Why Doesn’t The Chart Show Adopt An Opening Weekend Model?

This week came news that with the change in release dates of music – shifting from Mondays to Fridays on a global basis – the Radio 1 Official Chart Show will likewise shift. So that instead of going out at the end of the previous week (i.e. the previous Sunday to Saturday) it will air on Friday evenings and represent sales/streams from the previous seven days (i.e. the previous Friday to Thursday).

While this sort of makes sense, I think I’d have shaken up how UK charts are compiled.

The reason for the move to Fridays is apparently because so much more music is sold at weekends, and they can sync worldwide releases together on that day. I must admit that I used to enjoy a Monday lunchtime mooch around HMV – while there still were a reasonable number of HMVs – but I understand that Friday makes sense in an online world. Video games have been released on Fridays for years for the same reason.

But it’s all about immediacy these days, and I’d look to how cinema works. Instead of getting a full week of box offices, we actually get the opening weekend the following Monday/Tuesday. Yes, some distributors mess around by having “previews” the weekend before, or releasing a film on Wednesday to give them 5 rather than 3 days opening. But effectively we’re looking at three day totals when we see cinema top tens. Those who go to the cinema on Monday-Thursdays get added into the following week’s release.

So I’d do the same with the charts. I’d shift to an “opening weekend” model. You’d still get a Sunday teatime chart show, with the advantage that you could highlight the big new releases from Friday and see where they’ve got to while they’re completely fresh. Sales data can be generated pretty instantly these days, so the chart could be compiled at the last minute, giving two and a half days of data. And Sundays are just better for listening than Friday early evenings when there are more distractions.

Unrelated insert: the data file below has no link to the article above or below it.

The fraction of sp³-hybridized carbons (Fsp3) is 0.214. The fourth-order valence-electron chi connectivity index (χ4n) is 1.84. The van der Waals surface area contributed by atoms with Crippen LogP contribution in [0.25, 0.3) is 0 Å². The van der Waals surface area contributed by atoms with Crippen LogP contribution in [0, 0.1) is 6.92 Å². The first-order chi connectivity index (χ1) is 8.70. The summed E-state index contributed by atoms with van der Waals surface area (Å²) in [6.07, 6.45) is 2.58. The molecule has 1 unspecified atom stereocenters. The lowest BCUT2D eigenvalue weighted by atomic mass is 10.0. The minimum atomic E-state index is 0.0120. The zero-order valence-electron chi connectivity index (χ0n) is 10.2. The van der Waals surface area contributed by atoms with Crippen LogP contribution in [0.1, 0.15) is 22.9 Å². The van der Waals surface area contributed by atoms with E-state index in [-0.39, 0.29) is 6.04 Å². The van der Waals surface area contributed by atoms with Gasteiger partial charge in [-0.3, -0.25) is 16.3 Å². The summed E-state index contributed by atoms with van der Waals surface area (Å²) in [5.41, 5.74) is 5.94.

Then in place of the current Wednesday “Chart Update”, I’d run something that would have a better name than “the consolidated chart” which actually had a full week’s worth of data. Ideally it’d run Thursday evening, but Friday lunchtime/afternoon would be fine too.

It’ll be interesting to see what happens with the commercial Big Top 40. I reckon they’ll go alone and stick with the Sunday show and do a three day model. That way, they can get in first with big new singles going to number one five days before they do the same on Radio 1. That’s got to give them a massive competitive advantage, even though I realise chart shows aren’t what they once were.

I’m old enough to be the sort of person who compiled my own “Now”-style cassette compilations – sitting there with my JVC radio cassette player, finger hovering over the Pause button to remove as much of Richard Skinner or Bruno Brookes as possible, then realising I didn’t want that song and carefully re-spooling the cassette with a pencil to get to the precise point for the next single. The chart show was also basically the background to my weekend homework – it was Sunday early evening and obviously I still hadn’t done it!.The next generation needs a chart to do its homework to!

[Updated to correct chart collection days. Cheers Sam]